Claire Tomalin is known as a literary editor and biographer — Hardy, Austen, Dickens. Now she's telling her own story... more »


Essays & Opinions

For some, socialism conjures the Soviet Union and the gulag; for others, Scandinavia and guaranteed income. What do we mean, in 2018, when we talk about socialism?... more »


Aug. 25, 2018

Articles of Note

For Roger Scruton, music is rooted in subjective experience. The act of listening endows mere vibrations with meaning and purpose... more »


New Books

Architectural criticism has a rich tradition of antimodern alarm. James Stevens Curl is eager to join it. He wrote the critique of all critiques, or at least he tried... more »


Essays & Opinions

For a rare group — Witold Gombrowicz, Anaïs Nin, perhaps Franz Kafka, especially John Cheever private diaries comprise their finest writing... more »


Aug. 24, 2018

Articles of Note

It's hard to remember when the humanities weren't in crisis. But this time is different. Students are fleeing, especially at elite colleges... more »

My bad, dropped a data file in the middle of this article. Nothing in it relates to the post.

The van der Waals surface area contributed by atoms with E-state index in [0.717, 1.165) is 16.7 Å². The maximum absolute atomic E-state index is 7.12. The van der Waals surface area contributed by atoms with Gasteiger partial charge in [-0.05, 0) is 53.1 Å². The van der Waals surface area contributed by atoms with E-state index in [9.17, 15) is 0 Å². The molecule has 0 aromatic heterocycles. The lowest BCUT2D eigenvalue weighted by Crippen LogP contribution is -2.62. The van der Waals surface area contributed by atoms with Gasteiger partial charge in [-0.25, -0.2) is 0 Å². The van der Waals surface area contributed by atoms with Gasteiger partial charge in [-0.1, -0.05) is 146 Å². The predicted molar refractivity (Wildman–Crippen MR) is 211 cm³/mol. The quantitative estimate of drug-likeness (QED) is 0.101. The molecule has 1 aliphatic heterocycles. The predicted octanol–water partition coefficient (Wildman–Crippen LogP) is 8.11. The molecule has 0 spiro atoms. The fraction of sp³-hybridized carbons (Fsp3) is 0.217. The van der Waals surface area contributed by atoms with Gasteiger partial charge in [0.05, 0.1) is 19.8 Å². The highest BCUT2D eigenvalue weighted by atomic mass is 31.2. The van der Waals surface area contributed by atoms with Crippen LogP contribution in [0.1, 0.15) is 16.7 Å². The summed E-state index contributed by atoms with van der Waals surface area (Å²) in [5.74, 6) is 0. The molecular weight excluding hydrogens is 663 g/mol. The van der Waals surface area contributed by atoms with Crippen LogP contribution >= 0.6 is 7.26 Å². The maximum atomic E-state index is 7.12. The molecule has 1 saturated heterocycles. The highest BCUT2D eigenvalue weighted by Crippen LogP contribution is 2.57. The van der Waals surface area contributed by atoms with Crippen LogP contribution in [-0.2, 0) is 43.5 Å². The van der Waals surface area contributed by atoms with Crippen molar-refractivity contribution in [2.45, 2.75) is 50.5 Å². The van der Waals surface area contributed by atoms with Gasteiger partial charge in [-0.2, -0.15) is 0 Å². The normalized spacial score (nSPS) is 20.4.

New Books

The famously liberal philosopher John Rawls has been recast as a sharp critic of capitalism. If Rawls really was a socialist, why was he so reticent about it?... more »


Essays & Opinions

“A writer,” said V.S. Naipaul, “is in the end not his books, but his myth.” Now that he has died, what is the myth of Naipaul?... more »


Aug. 23, 2018

Articles of Note

The past is not a foolproof guide to the future. It is, however, the only guide we have. So why are historians reluctant to comment on contemporary affairs?... more »


New Books